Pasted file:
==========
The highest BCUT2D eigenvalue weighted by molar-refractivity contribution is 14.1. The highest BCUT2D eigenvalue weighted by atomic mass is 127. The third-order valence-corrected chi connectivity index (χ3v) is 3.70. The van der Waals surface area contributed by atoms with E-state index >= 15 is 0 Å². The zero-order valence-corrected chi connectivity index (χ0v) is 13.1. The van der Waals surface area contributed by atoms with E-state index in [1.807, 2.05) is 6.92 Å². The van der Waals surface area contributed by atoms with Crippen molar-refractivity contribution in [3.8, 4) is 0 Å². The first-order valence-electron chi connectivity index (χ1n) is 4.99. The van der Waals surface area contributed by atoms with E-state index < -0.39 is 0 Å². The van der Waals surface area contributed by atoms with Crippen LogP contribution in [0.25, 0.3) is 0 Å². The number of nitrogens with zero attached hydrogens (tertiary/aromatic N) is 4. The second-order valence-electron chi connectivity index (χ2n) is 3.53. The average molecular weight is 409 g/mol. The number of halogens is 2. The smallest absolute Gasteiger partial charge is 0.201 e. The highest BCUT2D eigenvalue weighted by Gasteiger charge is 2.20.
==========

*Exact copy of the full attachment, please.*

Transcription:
The highest BCUT2D eigenvalue weighted by molar-refractivity contribution is 14.1. The highest BCUT2D eigenvalue weighted by atomic mass is 127. The third-order valence-corrected chi connectivity index (χ3v) is 3.70. The van der Waals surface area contributed by atoms with E-state index >= 15 is 0 Å². The zero-order valence-corrected chi connectivity index (χ0v) is 13.1. The van der Waals surface area contributed by atoms with E-state index in [1.807, 2.05) is 6.92 Å². The van der Waals surface area contributed by atoms with Crippen molar-refractivity contribution in [3.8, 4) is 0 Å². The first-order valence-electron chi connectivity index (χ1n) is 4.99. The van der Waals surface area contributed by atoms with E-state index < -0.39 is 0 Å². The van der Waals surface area contributed by atoms with Crippen LogP contribution in [0.25, 0.3) is 0 Å². The number of nitrogens with zero attached hydrogens (tertiary/aromatic N) is 4. The second-order valence-electron chi connectivity index (χ2n) is 3.53. The average molecular weight is 409 g/mol. The number of halogens is 2. The smallest absolute Gasteiger partial charge is 0.201 e. The highest BCUT2D eigenvalue weighted by Gasteiger charge is 2.20.